November 11, 2002

Spotlight on: Sleep Deprivation

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Cornell students know the scenario: two prelims and a paper in two days keep them at Uris Library until the closing bell all week long. They get home, craving the comfort of flannel sheets and down pillows, but rather than dozing off into never never land, end up tossing and turning and watching the clock change from 2 a.m. to 3 a.m. to 5 a.m. The next thing they know the alarm yanks them from a restless sleep and it’s time to start all over again.

“63 percent of adults, including young adults, have insomnia at least a few nights a week, and at a high pressure school, a greater incidence of insomnia is likely to occur,” said Prof. James Maas Ph.D. ’66, psychology, who calls himself the “sleep evangelist” and has appeared on many national talk shows, including The Today Show, Oprah and Regis and Kelly, urging people to get their z’s.

According to Maas, the bottom line is that, “Insomnia makes you stupid and shortens your life and makes you ill.”

Having trouble sleeping can stem from any number of sources and has many causes, including stress, dietary factors, emotional factors, alcohol and drugs, caffeine and lack of exercise, according to Sharon Dittman, associate director for community relations at Gannett Health Center.

“Sleep is a hot topic now, because it’s a national crisis,” Maas said.

According to Maas, students need nine and one quarter hours of sleep every night to be fully alert, but on average sleep just over six hours. A myriad of studies and reports have shed light on the serious effects of losing sleep, including increased risk for type II diabetes, lowered immunity to colds and the flu, moodiness, reduced efficiency and even obesity.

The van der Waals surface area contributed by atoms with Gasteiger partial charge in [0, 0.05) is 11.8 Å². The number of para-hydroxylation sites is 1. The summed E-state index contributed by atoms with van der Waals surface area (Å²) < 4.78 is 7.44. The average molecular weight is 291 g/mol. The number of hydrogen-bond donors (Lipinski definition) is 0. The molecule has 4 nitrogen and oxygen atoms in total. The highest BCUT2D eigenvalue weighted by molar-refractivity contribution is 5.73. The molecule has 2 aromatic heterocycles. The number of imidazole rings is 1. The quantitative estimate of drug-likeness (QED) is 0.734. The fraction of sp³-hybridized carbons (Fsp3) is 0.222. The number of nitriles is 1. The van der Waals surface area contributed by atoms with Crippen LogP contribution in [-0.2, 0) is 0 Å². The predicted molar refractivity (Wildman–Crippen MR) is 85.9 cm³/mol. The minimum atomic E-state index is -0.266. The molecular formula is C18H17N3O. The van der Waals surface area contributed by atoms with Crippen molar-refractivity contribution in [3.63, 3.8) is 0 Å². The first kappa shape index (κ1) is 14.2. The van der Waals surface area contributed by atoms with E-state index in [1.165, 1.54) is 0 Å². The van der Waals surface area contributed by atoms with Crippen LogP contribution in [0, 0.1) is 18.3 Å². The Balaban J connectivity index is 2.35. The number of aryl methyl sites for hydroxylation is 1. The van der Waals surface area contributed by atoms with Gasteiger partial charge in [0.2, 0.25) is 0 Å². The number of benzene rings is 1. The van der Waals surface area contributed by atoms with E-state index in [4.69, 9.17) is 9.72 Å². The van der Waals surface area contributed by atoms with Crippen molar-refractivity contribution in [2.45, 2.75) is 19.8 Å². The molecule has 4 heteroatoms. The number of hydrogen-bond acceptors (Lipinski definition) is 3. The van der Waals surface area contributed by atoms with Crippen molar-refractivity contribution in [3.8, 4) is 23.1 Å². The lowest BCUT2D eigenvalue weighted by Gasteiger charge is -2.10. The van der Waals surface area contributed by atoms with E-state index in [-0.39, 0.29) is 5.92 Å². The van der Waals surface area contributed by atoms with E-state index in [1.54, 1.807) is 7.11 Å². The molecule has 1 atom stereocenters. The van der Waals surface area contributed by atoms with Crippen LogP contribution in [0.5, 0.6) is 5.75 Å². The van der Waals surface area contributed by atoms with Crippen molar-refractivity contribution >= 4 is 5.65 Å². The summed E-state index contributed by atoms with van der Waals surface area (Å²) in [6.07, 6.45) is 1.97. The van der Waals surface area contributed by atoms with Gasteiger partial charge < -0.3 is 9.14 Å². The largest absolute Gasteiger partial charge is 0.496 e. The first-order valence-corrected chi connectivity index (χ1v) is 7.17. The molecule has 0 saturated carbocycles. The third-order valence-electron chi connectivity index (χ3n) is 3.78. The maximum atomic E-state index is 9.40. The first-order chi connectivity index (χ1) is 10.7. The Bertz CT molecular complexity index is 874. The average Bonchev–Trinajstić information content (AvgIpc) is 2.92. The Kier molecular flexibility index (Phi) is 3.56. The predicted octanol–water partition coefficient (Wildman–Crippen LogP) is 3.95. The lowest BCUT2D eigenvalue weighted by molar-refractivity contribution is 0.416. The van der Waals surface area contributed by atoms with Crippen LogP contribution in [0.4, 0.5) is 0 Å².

Dittman described college students’ lack of sleep as a vicious cycle.

“When Cornell students have three prelims in one week plus a social life, sleep or exercise seems like the only thing to cut,” she said. “What are you going to do? Give up your social life for an early class?”

Technically, insomnia refers to not being able to fall asleep, not being able to maintain sleep, or waking up too early and not being able to fall back asleep.

There are three forms of insomnia. Transient insomnia occurs in response to jet lag or anxiety over a major event and usually does not last more than a few nights. Short-term insomnia can last for up to three weeks and can be the result of severe stress, bereavement, or illness. Chronic insomnia lasts more than three weeks and is often closely tied to depression and emotional problems.

Short-term and chronic insomnia both pose the greatest threats to people’s health. Maas explained that many people have chronic delayed sleep phases because their bodies are “out of sync.”

“[Students are] buzzing at one, two, or three in the morning, they finally crash at five, and then they’re asleep all morning and up all night again,” Maas said.